NEW YORK: The United States has crossed the threshold of one million deaths from COVID-19, the White House said on Thursday, as the nation seeks to turn the page on the pandemic despite threats of another surge. “Today, we mark a tragic milestone,” President Joe Biden said in a statement that acknowledged the “unrelenting” pain of bereaved families, and urged Americans to remain vigilant as cases tick back up.
“One million empty chairs around the dinner table,” Biden said. “Each an irreplaceable loss. Each leaving behind a family, a community, and a nation forever changed.” Biden’s announcement came as he chaired a global virtual COVID summit, taking place as Europe also passed two million Covid deaths, focused on efforts to bring the pandemic under control worldwide and prepare for future health emergencies.
The US leader came to the summit hobbled by Congress’ failure to approve $22.5 billion in continued emergency COVID funding, including for the international supply of vaccines, and he warned it was “critical” for lawmakers to keep financing testing, vaccines and treatments.
Meanwhile, the number of people who have died from COVID-19 in Europe, the long-time epicenter of the pandemic, has passed two million, the World Health Organization (WHO) said Thursday. “A devastating milestone has passed as reported confirmed COVID-19 deaths from countries in the WHO European Region have exceeded more than 2 million people,” the UN health agency said in a statement. The WHO’s European region comprises 53 countries and regions, including several in central Asia. According to the health body, 2,002,058 people have died from COVID out of the 218,225,294 registered cases in the region.
America recorded its first COVID-19 death, on the West Coast, in early Feb 2020. By the next month, the virus was ravaging New York and the White House was predicting up to 240,000 deaths nationwide. But those projections were way off. Even in New York – the hard-hit early epicenter of America’s COVID crisis – the million death milestone was difficult to comprehend.
“It’s unfathomable,” Diana Berrent, one of the first people in New York state to catch COVID-19, said of the toll that far exceeds epidemiologists’ worst predictions. Back in spring 2020, New York City hospitals and morgues overflowed, and the sound of ambulance sirens rang down empty streets as then-president Donald Trump responded chaotically in Washington.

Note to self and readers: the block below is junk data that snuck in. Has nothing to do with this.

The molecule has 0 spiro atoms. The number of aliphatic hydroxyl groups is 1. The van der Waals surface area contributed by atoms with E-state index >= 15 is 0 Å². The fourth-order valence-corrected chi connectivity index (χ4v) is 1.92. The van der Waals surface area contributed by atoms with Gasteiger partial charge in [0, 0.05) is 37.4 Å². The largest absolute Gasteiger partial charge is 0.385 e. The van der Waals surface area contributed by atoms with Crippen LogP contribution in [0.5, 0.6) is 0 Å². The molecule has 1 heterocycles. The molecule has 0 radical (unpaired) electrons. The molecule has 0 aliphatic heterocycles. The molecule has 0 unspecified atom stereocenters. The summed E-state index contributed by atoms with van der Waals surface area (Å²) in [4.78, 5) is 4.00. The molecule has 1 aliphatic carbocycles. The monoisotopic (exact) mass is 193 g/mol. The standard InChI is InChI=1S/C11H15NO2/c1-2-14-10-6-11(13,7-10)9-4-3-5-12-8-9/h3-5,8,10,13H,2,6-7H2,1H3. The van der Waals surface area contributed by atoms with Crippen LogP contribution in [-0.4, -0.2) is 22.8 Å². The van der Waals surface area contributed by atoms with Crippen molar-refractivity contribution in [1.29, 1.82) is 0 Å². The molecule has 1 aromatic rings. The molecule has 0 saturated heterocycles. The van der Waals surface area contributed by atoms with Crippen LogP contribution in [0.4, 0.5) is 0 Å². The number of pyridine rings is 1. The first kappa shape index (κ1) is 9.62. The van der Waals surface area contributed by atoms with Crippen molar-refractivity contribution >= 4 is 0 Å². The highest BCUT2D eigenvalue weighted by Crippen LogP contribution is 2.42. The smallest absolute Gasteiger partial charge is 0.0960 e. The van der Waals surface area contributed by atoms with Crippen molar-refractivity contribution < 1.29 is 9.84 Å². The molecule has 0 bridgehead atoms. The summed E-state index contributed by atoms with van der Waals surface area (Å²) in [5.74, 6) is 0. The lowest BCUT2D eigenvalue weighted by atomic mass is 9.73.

Two years on, and life in the Big Apple is largely back to normal as residents attempt to put the collective trauma of the virus that has killed 40,000 New Yorkers behind them. Broadway stage lights are once again illuminated, yellow taxis clog main avenues and bars in business districts hum with post-work chatter.
“Without a doubt you feel the energy of the people that are on the streets. It’s been a long time coming,” Alfred Cerullo, president of a business improvement group in Midtown Manhattan, told AFP. New York’s rebound has been aided by its high inoculation numbers – about 88 percent of adults are fully vaccinated, a rate that was boosted by mandates, including for indoor activities like dining.
Jeffrey Bank, owner of Carmine’s restaurant near Times Square, says sales at the Italian eatery are better than they were in 2019, as residents and tourists make up for lost time. “People have been sitting at home for two years. They want to celebrate and they’re entitled to,” he told AFP.
But the city has a long way to go. Many stores remain empty and only 38 percent of Manhattan workers are in the office on an average weekday, according to Kastle Systems, a security firm that tracks building occupancy. The Big Apple’s tourism board also doesn’t expect visitor numbers to get back to the 67 million of 2019 people for a few years, and business owners fear another wave of infections.
In recent weeks, the United States has seen an uptick in the number of daily virus cases, largely due to the new Omicron subvariant. The rise has coincided with the lifting of mask mandates. “I think we are in a place where psychologically and socially and economically, people are largely done with the pandemic,” said Celine Gounder, an infectious disease expert at New York University.
“(But) the pandemic is not over. So you have a disconnect between what is happening epidemiologically and what’s happening in terms of how people are responding,” she told AFP. Among the most at-risk are the unvaccinated, lower-income populations, uninsured people and communities of color, she says.
Ideological clashes over curfews and mask and vaccine mandates characterized America’s early pandemic response, as it racked up the world’s highest death toll, with hospitals overwhelmed and morgues failing to keep up with the dead.
Trump was late to back social distancing, repeatedly undermined top scientist Anthony Fauci, peddled unproven medical treatments, and politicized mask-wearing – before eventually being hospitalized with the virus himself. Trump did pump billions of dollars into vaccine research and by mid-December 2020, the first vaccines were available for health care workers.
But deaths kept soaring amid a slow take-up of shots in conservative areas of the country. New president Biden and many Democratic governors enforced mandates but Republican-led states like Florida and Texas outright banned them, highlighting America’s patchwork of rules that made forming a unified response to the pandemic difficult. – AFP